Putting any income or savings you have in a suitable place is always a smart financial move. However, pensioners need to find savings accounts that answer their own specific needs. Given that you will have a shorter investment time frame as a pensioner and no longer be earning an income, you are far more sensitive to any losses incurred through bad investment decisions.
In this article, we look at regular savings accounts as a possibility for pensioners. To do so, we define what a regular savings account is and at their pros and cons.
Importantly, it is essential to appreciate that banks and building societies use different titles to name this type of product. For example, Barclays call their regular savings account ‘Everyday Saver’ and Natwest call theirs ‘Instant Saver’. Additionally, depending on the provider, these accounts can also sometimes look reasonably similar to instant access accounts. However, they have differentiating features that do not make them suitable for instant access purposes, which we will explore below.
What Exactly is a Regular Savings Account?
A regular savings account is just that - an account you can open and add to regularly each month to earn interest. Historically, the pull of these accounts is that they pay a higher interest rate than other savings accounts like current accounts or easy access savers. However, with those higher interest rates come a much stricter set of conditions that you need to meet to achieve the advertised return. The most obvious being that you must pay into such an account regularly.
Pros of a Regular Savings Accounts For Pensioners
Here are the key benefits of saving your money into a regular savings account if you are a pensioner. You need to weigh up these benefits against your circumstances to conclude if this type of account is suitable for you. This means you need to consider the amount you have to save and how much income you have over a month or year. Finally, you will also need to consider your outgoings too.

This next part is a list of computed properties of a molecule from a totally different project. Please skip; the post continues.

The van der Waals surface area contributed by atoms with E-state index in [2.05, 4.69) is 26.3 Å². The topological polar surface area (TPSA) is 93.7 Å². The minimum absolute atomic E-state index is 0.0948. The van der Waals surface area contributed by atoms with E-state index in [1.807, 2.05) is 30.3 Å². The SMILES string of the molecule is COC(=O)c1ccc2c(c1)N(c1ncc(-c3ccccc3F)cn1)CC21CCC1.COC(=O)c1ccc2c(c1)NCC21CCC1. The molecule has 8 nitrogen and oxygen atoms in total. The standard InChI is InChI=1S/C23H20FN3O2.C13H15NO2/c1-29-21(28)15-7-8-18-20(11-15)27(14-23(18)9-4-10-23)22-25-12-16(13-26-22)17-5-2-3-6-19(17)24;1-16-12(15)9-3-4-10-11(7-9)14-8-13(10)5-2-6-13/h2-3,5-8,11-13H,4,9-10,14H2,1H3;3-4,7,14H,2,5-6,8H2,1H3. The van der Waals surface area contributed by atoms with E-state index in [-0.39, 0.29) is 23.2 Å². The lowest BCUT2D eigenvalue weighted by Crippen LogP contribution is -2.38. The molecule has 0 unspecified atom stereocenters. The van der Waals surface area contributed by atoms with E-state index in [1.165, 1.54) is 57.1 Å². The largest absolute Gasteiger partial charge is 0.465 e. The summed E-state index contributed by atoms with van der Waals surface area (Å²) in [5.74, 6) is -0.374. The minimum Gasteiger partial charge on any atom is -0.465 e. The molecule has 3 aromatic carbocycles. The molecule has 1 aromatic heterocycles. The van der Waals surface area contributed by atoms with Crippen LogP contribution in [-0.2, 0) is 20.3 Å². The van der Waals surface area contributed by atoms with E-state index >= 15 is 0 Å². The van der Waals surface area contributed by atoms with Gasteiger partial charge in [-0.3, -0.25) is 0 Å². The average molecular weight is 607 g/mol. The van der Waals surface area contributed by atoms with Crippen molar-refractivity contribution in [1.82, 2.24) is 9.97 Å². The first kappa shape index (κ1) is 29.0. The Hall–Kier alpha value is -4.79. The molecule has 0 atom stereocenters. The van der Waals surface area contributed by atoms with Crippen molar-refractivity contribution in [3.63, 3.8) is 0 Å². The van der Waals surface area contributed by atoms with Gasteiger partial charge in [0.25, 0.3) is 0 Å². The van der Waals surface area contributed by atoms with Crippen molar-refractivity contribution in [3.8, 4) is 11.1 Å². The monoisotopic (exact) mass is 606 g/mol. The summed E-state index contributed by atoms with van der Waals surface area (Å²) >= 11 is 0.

This type of account is an excellent financial product for pensioners as they are relatively low risk. You can rely on your savings earning a certain amount with your money growing. This is in comparison to riskier investment vehicles like Stocks and Shares ISAs, which can lose value. When you open such an account, you can guarantee that you will, at the very least, be able to withdraw your original investment amount. You thus protect your capital, which is vital in your retirement.
Competitive Interest Rates
As briefly alluded to above, this product’s main distinguishing feature is the headline interest rate that you can potentially earn. They tend to be far higher than other savings accounts that are offered by banks or building societies. They can amount to a percentage or two higher than products like easy access savings accounts and even some fixed-term bonds.
Another great benefit of this product is that you can open more than one account across different banks. This means that you are not limited to a certain amount as you would be with a Cash ISA or Stocks and Shares ISA, which is limited to £20,000 in the tax year 20/21. The result is that you can open as many as you want or need for the amount that you have saved to take advantage of the higher interest rates - if that investment strategy works for you.